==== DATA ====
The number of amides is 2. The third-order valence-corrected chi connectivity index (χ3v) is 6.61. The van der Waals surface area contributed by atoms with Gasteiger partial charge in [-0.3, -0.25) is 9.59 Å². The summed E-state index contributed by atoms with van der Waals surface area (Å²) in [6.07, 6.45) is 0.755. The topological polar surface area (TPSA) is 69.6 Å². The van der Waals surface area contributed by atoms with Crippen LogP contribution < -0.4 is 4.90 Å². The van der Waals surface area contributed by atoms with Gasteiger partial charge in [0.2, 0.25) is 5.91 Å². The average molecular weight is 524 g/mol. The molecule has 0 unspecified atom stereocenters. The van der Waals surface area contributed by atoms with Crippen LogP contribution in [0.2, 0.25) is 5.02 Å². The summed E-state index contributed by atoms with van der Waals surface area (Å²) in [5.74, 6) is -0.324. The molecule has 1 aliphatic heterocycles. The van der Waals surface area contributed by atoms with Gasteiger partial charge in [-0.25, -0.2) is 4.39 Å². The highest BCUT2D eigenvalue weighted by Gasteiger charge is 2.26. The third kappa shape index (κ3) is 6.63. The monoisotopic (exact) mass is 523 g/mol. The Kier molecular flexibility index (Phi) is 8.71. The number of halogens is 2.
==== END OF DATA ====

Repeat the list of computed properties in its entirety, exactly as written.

The number of amides is 2. The third-order valence-corrected chi connectivity index (χ3v) is 6.61. The van der Waals surface area contributed by atoms with Gasteiger partial charge in [-0.3, -0.25) is 9.59 Å². The summed E-state index contributed by atoms with van der Waals surface area (Å²) in [6.07, 6.45) is 0.755. The topological polar surface area (TPSA) is 69.6 Å². The van der Waals surface area contributed by atoms with Crippen LogP contribution < -0.4 is 4.90 Å². The van der Waals surface area contributed by atoms with Gasteiger partial charge in [0.2, 0.25) is 5.91 Å². The average molecular weight is 524 g/mol. The molecule has 0 unspecified atom stereocenters. The van der Waals surface area contributed by atoms with Crippen LogP contribution in [0.2, 0.25) is 5.02 Å². The summed E-state index contributed by atoms with van der Waals surface area (Å²) in [5.74, 6) is -0.324. The molecule has 1 aliphatic heterocycles. The van der Waals surface area contributed by atoms with Gasteiger partial charge in [-0.25, -0.2) is 4.39 Å². The highest BCUT2D eigenvalue weighted by Gasteiger charge is 2.26. The third kappa shape index (κ3) is 6.63. The monoisotopic (exact) mass is 523 g/mol. The Kier molecular flexibility index (Phi) is 8.71. The number of halogens is 2.